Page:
Being Vegan, Vegan Being: Catherine Besch – It’s Not a Crusade, I’m Just Trying to Get Things Done.

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My name is Catherine Besch. I am the founder and executive director of Vietnam Animal Aid and Rescue in Hoi An, Vietnam. I moved to Vietnam in 2012 and started the organization under a different name in 2013 with a partner. I’ve living abroad for nearly 10 years, half that time in Vietnam, but I am originally from Charlottesville, Virginia. I have a Bachelor’s degree in International Relations and Master’s in Emergency and Disaster Management and am about to begin a Ph.D. in Social Psychology. While I had called myself an animal lover my whole life, horse-obsessed and always covered in dog and cat hair, it wasn’t until 2013 that I went vegan and learned that to love animals means not to eat them.

My organization is the only farm sanctuary in Vietnam and we also have a rescue shelter that houses altogether 60 animals of 5 different species. We had the only non-profit veterinary training clinic in the country until recently when we started doing all our vet work as a mobile unit, specializing in mass sterilization projects. Our organization focuses on long-term projects for animal rights using education programs for schoolchildren, local animal welfare groups, and veterinarians as well as working to build up the capacity of the animal rights movement and veterinary industry through grassroots initiatives to better serve the needs of ALL species of animals. We provide free and low-cost sterilization to locals as well as free vet care for all rescue groups. The mission is to provide the best care possible with Western-trained vets and top-quality medicine to any animal that comes to us, regardless of whether it has an owner or not or if that owner can pay. While we will help organization’s sheltered animals, we strongly discourage the use of sheltering as an answer to ending animal exploitation. The veterinary industry, as well as the young, volunteer-run organizations have an extremely low capacity to ensure high welfare standards at animal facilities in Vietnam. Instead, we encourage vegan advocacy and education that addresses the root of animal right abuses in order to solve the problem rather than focusing on quick fixes that create more problems than they solve. Long-term and locally generated programs are the keys to building the animal rights movement in Vietnam and around the globe.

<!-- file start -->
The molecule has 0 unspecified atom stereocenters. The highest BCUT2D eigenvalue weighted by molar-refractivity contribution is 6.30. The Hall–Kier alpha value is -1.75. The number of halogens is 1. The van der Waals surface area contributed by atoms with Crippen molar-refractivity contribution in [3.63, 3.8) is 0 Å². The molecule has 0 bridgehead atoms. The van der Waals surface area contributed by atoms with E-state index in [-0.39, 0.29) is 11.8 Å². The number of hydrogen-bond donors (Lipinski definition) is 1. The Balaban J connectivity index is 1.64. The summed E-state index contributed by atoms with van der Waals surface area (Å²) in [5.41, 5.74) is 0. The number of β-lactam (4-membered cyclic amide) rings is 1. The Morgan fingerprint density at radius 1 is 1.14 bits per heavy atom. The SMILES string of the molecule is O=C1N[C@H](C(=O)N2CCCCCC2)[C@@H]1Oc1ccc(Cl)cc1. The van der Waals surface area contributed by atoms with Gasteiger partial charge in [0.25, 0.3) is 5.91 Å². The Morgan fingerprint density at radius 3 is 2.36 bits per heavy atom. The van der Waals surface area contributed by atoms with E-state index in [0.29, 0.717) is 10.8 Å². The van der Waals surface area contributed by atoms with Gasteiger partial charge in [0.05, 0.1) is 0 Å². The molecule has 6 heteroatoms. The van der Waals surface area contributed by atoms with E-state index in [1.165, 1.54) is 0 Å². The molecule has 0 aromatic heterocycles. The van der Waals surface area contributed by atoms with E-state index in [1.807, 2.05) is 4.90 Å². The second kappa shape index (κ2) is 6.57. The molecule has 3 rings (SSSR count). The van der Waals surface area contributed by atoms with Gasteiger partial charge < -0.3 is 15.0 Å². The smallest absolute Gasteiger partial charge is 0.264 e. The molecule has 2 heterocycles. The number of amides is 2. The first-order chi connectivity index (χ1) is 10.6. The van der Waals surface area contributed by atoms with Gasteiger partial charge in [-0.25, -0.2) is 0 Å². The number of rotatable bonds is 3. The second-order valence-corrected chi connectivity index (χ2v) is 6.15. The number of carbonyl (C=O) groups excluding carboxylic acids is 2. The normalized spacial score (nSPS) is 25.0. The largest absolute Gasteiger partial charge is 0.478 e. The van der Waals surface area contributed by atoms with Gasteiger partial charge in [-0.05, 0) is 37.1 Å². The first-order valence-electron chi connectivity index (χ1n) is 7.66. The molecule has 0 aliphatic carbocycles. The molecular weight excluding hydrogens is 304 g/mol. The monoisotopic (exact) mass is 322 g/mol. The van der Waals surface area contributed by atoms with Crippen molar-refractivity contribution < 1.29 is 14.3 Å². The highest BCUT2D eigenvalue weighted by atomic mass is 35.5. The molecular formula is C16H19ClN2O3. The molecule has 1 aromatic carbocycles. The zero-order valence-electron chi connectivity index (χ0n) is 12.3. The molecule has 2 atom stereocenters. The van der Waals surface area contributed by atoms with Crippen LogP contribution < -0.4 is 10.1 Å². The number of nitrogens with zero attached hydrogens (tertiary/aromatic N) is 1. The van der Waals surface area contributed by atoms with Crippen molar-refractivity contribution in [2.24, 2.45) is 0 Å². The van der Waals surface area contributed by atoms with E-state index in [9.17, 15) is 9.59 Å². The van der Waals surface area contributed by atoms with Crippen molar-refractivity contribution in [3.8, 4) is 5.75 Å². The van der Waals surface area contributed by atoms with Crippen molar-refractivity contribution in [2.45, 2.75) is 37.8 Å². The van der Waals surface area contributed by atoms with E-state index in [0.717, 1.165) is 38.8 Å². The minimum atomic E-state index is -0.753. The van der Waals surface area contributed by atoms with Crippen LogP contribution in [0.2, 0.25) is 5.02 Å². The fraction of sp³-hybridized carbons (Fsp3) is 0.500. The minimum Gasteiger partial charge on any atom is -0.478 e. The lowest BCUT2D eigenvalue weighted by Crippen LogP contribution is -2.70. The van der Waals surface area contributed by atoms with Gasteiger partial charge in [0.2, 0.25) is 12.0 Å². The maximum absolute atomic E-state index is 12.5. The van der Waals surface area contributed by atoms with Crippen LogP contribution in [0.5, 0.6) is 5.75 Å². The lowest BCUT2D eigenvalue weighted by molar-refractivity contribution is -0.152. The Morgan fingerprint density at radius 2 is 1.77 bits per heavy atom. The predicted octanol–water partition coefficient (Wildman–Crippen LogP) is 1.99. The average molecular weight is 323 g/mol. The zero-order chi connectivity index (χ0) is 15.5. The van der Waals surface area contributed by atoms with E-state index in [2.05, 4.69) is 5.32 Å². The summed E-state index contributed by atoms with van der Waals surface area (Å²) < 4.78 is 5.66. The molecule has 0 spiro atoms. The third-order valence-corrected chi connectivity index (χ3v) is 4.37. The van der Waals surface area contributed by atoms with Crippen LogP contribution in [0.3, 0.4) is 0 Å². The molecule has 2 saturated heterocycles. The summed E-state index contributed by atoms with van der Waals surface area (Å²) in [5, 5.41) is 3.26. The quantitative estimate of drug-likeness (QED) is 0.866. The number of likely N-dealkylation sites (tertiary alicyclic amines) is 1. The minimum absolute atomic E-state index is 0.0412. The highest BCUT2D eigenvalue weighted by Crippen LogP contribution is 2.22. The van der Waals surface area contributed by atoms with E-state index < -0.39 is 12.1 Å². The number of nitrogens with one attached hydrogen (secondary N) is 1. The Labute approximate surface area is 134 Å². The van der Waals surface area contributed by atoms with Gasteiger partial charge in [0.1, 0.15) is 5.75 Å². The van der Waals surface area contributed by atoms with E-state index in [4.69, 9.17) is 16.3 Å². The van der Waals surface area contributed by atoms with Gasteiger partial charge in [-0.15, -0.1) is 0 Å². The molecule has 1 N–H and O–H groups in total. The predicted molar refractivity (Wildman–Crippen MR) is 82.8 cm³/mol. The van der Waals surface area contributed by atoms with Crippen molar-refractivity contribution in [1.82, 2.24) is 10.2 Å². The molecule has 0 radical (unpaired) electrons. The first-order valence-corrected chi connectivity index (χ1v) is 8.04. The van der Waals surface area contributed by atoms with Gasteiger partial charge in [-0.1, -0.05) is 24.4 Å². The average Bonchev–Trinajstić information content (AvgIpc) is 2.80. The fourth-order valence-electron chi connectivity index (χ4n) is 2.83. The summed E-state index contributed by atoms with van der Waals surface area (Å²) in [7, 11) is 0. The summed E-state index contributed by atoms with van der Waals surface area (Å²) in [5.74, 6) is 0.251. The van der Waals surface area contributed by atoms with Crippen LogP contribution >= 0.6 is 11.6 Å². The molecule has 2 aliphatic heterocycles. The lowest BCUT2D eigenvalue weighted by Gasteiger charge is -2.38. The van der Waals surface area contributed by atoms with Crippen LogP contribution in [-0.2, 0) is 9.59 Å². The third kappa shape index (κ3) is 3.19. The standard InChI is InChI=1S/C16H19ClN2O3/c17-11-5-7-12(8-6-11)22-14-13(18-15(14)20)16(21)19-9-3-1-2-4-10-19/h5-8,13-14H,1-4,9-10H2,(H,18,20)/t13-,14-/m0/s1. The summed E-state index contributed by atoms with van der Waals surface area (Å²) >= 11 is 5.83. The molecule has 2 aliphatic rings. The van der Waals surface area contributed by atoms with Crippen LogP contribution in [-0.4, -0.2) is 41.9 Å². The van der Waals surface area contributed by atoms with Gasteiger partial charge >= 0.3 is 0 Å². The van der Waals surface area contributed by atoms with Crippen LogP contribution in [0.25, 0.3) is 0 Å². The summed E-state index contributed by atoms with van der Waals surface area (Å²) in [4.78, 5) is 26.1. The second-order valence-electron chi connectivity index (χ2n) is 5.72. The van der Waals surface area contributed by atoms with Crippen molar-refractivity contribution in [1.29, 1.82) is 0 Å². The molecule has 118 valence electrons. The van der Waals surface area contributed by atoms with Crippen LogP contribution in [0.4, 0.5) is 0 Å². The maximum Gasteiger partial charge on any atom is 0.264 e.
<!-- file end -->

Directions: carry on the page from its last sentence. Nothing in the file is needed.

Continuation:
Visit our website at vietnampetsandvets.com and check out our adoptable animals and the work we do to build the animal rights movement in Vietnam.

I began investigating the animal agriculture industry when I was living in Mongolia and eating grass-fed beef that tasted horrible compared to the feed lot cattle I had been eating in the US, not knowing at all what a feed lot was then anyway. I figured this was the top as far as a natural life was concerned for a cow and I was shocked that it tasted so different than American beef. When I started to read about American beef and the entire industry of animal production. It was appalling and something that I had managed to turn a blind eye to my entire life. I called myself an animal lover and found out I was an animal abuser on a massive scale. I went vegan for a month and then back to vegetarian and then fully vegan within the year and I have never looked back.

How long have you been Vegan?

I went vegan in February 2013 and while I consider that about 34 years too late, it was the best decision I ever made.

Why is being Vegan important to you?